Bridge is published by the Boston University Office of University Relations.
offers cautionary tips to plastic-carrying peers
Each fall, as predictably as geese fly south, credit card marketers flock
to city sidewalks and peddle plastic to unwary college students. The sales
pitch, luring prospective customers with free T-shirts, Frisbees, and
phone cards just for signing up, can be irresistible. It's also inescapable:
credit card offers appear in everything from Internet pop-up ads to magazine
Critics of the industry say the advertising blitz has worked all too well.
Today the average college undergraduate holds four credit cards, and the
media has reported an increasing number of students dropping out of school
when their debts get out of hand.
Fortunately there is no rash of bankruptcies here, according to Boston
University administrators. But students may not realize the long-term
risks that debts can pose to their financial health. Many don't know,
for instance, that a poor credit history can affect the ability to secure
a loan for graduate school, finance the purchase of a new car, rent an
apartment, or even get a job.
This semester a College of Communication senior is helping her fellow
students become better money managers through a MasterCard peer education
program called Are You Credit Wise? Jessica Morganoff (COM'02), who is
serving as an instructor in the program as part of a public relations
internship, counsels students individually and in workshops. Recently
she made a presentation to a small group of undergraduates at BU's annual
"The biggest thing that surprises the students I talk to," she
says, "is that every time they sign up and get the free T-shirt,
they really are applying for a credit card, and the spending limit on
that card goes on their credit report. And then when they apply for a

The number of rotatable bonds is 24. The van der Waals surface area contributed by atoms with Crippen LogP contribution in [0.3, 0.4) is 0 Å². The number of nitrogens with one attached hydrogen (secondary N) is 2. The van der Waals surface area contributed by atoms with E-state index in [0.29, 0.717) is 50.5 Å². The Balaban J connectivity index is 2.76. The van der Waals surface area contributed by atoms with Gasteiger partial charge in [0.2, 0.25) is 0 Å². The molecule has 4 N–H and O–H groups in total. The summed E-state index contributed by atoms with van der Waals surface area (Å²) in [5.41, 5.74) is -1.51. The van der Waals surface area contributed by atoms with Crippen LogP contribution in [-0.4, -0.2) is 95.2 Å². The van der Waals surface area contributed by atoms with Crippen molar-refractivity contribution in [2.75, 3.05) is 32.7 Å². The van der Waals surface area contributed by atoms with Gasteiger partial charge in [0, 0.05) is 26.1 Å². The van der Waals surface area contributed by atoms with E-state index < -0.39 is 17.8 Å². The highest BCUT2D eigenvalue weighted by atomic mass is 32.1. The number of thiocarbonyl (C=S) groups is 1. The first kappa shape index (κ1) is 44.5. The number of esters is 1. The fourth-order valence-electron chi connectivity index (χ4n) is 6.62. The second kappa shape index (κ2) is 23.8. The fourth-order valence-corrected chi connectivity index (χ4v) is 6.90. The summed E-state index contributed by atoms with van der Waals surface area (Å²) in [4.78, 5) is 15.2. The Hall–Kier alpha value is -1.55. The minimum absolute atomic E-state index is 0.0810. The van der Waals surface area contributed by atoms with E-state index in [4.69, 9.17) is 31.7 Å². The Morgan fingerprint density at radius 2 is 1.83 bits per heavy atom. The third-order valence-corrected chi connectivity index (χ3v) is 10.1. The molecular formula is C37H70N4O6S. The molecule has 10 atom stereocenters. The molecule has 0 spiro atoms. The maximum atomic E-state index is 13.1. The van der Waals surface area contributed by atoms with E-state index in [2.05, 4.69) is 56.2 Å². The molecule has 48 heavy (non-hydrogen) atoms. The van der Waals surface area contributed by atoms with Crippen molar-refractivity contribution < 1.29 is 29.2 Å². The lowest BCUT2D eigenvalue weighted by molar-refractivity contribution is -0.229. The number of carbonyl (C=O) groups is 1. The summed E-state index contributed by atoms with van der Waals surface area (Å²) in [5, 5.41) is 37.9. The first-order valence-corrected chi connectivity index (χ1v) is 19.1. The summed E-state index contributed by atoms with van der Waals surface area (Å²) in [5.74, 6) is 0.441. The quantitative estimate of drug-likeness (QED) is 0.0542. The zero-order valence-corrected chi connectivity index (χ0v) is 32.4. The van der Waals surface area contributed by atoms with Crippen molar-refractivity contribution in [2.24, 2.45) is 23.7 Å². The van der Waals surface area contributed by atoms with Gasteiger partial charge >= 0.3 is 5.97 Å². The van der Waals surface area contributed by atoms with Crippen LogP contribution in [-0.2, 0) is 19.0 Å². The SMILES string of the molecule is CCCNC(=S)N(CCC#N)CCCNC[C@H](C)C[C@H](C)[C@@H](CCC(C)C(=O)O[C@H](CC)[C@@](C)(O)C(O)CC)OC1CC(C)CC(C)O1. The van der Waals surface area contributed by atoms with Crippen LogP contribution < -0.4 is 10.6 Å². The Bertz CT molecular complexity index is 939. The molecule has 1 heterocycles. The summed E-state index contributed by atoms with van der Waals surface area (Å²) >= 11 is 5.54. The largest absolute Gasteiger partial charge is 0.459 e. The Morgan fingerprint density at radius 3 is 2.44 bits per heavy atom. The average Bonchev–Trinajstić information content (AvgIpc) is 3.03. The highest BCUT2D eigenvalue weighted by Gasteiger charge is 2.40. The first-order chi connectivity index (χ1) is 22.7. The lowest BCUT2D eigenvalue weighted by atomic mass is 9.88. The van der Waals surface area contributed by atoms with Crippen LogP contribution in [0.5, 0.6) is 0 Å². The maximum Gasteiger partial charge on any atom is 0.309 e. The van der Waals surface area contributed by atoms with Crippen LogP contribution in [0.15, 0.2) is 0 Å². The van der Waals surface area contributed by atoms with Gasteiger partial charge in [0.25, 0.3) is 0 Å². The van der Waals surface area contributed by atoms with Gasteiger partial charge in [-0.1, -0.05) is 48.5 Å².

loan, they don't understand why they're not getting approved. That's the
real issue, not that college students are in severe debt, but that they
are opening up all these accounts without realizing it."
Lenders, she explains, fear that a student with an excessive number of
cards has the potential to rack up unmanageable debt loads and is consequently
a poor risk for any new type of borrowing. This perception may exist even
if the student currently has a zero credit balance.
Morganoff reminds students that over time, they can lose large sums of
money in interest charges. She describes the consequences of a $1,000
purchase paid off long-term at 19 percent, a rate typical of what students
are charged. Making the minimum monthly payment of $15, she says, it would
take eight years to pay off the purchase -- and add $843 to the original
"Developing good money-management habits early will benefit students
well beyond graduation," Morganoff says. She adds that her workshops
"are geared to people who are already being somewhat responsible,
not people who are in severe debt, because most college students are not
National statistics, however, show that student debt is on the rise. According
to a survey conducted by the Nellie Mae Corporation, one of the country's
largest providers of government-supported student loans, 78 percent of
students carried charge cards in 2000, as compared with 67 percent in
a 1998 survey. During those two years the average debt for student cardholders
increased from $1,879 to $2,748.
A substantial 9 percent of the cardholders in 2000 carried debts of more